Natural Born Talent Beats Hours of Practice

Natural Born Talent Beats Hours of Practice

If you dream of being, say, the next Masters green-jacket wearer but—despite years of practice—are still more bogey than Bubba, it may be time to leave that ambition in the bunker.

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A new Princeton meta-analysis of 88 separate studies suggests that practice, while good for bettering performance, won’t guarantee perfection in a task no matter how much effort you put into it.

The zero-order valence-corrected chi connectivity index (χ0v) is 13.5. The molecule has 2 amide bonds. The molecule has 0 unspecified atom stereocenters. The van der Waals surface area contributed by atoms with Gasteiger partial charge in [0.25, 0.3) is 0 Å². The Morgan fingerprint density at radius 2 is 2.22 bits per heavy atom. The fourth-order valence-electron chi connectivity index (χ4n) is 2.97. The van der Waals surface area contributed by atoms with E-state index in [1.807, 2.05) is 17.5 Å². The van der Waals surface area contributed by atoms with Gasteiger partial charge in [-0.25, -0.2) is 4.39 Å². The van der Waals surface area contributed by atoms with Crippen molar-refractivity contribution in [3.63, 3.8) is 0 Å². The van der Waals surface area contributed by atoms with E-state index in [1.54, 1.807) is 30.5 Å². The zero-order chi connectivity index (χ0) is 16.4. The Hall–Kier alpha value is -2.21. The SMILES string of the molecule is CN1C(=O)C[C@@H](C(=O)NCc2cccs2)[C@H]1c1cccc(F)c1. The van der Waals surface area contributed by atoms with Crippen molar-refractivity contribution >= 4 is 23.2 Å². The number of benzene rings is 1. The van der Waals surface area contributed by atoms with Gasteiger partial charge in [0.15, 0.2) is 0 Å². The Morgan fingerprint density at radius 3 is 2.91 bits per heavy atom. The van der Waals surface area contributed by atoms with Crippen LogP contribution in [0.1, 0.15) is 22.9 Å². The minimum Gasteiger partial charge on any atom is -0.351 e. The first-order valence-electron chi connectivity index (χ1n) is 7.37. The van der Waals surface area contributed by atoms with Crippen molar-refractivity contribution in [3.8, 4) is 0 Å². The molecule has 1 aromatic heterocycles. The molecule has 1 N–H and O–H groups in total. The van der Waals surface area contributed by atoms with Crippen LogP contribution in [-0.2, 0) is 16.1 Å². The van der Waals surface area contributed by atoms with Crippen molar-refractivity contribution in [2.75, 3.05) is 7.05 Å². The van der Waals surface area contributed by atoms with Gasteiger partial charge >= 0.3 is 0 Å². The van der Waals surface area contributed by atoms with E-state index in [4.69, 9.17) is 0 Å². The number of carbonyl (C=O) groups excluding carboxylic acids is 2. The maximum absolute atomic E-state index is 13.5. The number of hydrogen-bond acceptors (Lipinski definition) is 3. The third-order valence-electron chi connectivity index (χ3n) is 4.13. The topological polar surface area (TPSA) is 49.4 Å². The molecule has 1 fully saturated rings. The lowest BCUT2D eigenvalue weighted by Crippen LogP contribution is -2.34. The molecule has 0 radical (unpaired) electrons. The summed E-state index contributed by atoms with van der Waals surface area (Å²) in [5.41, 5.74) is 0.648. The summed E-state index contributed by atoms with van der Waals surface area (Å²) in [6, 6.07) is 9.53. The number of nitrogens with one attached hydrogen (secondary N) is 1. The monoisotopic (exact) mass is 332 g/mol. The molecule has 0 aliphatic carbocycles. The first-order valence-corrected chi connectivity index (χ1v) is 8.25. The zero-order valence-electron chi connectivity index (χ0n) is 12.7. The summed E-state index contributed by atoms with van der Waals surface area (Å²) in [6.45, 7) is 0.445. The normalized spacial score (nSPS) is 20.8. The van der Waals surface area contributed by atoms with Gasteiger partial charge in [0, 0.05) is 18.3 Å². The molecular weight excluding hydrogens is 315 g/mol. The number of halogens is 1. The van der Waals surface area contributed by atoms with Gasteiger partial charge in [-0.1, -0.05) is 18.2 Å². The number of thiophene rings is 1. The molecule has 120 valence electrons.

“Fluid intelligence generally predicts how well a person can ‘pick up’ the new rules in a domain and carry them out,” says study chief Brooke Macnamara, Ph.D.

Translation: When it comes to how much you can improve at something, there’s usually no substitute for natural-born talent. That doesn’t mean you should ditch a beloved endeavor if you enjoy it and it fits into your life, Macnamara says. “Though you might need to accept that you may not become the world’s greatest at it.”

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